Cuban authorities publish new protocols for arrivals in the country in 2022

Cuban authorities publish new protocols for arrivals in the country in 2022

Cuban authorities publish new protocols for arrivals in the country in 2022

 01 January 2022   France 24

The Cuban Ministry of Public Health has recently published an update for the new protocols to enter the country for 2022. Read on and find out what's changed!

A new year brings new challenges

There are very few cities on earth that know how to chime in a new year like Havana, in Cuba. Known for its unique atmosphere, unrivalled live music scene, as well as dance clubs and cocktail bars all over the city, there are few better places to be than the “Pearl of the Caribbean”.

However, following the rise of the Omicron variant, the Cuban Ministry of Public Health has decided to act quickly in order to preserve the encouraging state in which the island finds itself regarding COVID-19.

How Cuba is fighting back against COVID-19

Cuba's stance against the pandemic has always been one of determination and resolve. For an island that relies heavily on tourism, it is in Cuba's interest to protect the tourism industry. And this is just what they've gone about doing.

Indeed, as we begin the new year, the island's quarantine requirement ended in November and 90% of the islanders have been vaccinated against COVID-19.

Officially, Cuba re-opened on 15th November when flights resumed to international airports in Havana, Varadero and other destinations of the island, and even though still in its relative infancy again after the pandemic, the tourist sector in Cuba is starting to blossom.

What are Cuba's new protocols regarding arriving in the country?

The new measures, which will come into effect from the 5th of January, state that for travellers from the UK it will be mandatory to present proof of a completed vaccination schedule at the point of entry, and a negative PCR test must be shown, taken a maximum of 72 hours prior to the trip.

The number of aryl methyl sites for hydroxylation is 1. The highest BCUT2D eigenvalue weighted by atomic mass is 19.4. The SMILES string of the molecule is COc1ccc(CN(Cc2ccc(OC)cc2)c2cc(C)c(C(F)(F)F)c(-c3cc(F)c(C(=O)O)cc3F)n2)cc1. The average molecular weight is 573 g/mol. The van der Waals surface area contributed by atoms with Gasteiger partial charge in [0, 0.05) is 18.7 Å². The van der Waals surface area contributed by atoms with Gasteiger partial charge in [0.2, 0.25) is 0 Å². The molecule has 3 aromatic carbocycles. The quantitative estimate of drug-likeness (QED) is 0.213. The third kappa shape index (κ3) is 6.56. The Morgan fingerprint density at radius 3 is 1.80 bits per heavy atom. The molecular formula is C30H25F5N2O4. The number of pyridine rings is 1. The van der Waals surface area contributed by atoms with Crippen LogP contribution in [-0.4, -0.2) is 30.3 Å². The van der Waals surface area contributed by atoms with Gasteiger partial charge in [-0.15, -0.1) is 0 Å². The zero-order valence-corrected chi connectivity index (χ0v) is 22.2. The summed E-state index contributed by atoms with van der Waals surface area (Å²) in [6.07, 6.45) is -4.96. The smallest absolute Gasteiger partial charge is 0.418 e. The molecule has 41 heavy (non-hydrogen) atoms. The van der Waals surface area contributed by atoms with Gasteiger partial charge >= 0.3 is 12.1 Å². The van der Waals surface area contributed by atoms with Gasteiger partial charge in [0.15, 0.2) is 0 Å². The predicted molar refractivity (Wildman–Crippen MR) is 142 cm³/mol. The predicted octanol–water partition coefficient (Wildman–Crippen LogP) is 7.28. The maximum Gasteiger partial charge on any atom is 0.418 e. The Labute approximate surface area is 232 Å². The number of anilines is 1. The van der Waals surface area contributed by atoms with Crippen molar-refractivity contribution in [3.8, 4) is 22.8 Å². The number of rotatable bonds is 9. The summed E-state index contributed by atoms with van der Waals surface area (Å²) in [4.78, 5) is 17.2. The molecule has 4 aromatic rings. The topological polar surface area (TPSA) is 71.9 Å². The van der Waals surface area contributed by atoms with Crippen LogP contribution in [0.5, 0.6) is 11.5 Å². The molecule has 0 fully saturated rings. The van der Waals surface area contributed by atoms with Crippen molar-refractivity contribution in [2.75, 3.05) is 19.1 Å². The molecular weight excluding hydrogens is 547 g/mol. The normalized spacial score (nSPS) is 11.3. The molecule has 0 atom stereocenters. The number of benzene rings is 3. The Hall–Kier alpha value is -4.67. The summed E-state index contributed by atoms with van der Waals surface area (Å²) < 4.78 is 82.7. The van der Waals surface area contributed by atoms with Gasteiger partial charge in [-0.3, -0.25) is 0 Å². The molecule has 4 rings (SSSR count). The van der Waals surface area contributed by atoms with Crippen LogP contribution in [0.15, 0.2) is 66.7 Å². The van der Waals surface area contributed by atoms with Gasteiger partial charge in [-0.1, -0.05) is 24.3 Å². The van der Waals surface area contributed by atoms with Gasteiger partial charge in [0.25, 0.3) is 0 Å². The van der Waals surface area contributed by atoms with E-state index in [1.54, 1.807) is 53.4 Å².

For travellers arriving from South Africa, Lesotho, Botswana, Zimbabwe, Mozambique, Namibia, Malawi and Eswatini (formerly Swaziland), the above measure also apply, but in addition, you must quarantine for eight days in a hotel designed for that purpose, the traveller assuming the costs of accommodation and transportation. A new sample will then be taken on the seventh day, and if negative, the traveller will be discharged from quarantine on the eighth day.

Similarly, if travellers arrive on a boat or cruise ship, they will not be allowed to disembark until a negative test result can be shown. What's more, for the staff and personnel of the aforementioned ships or indeed any aeroplane flight crew, the presentation of an International Vaccination Certificate against COVID-19 must be presented.

Testing positive for COVID-19 when in Cuba

If any traveller tests positive for COVID-19 whilst on holiday in Cuba, they will be admitted to specific health institutions designated for that purpose localised across the island.

All direct contacts of these travellers will be isolated in designated isolation centres, or in their own place of accommodation, as long as the governmental isolation conditions can be adhered to.

The Cuban government also aims to continue accelerating the application of booster doses across all the island's territories in correspondence with existing availability.

Cuba, continuing the fight against COVID-19 into the new year

With these new protocols in place, it is hoped that the rise of the Omicron variant can be stemmed and that the tourism sector in Cuba can keep flourishing, as it has done since November.

Cuba has vaccinated more of its citizens against COVID-19 than most of the world's largest and richest nations and ever since the pandemic began, Cuban scientists spent much of 2020 and 2021 developing the five anti-COVID vaccines to come out of the island's science laboratories.

It's the island's proud history of biological, medicinal, and virological excellence that has kept Cuba fighting COVID-19, mainly because the Centre for State Control of Medicines, Equipment and Medical Devices (CECMED) has been working with the Pan American Health Organisation (PAHO) for years, and is considered one of the eight reference centres and the highest level in the region.

Here's to some late winter and early spring sunshine on the long white sandy beaches again soon!

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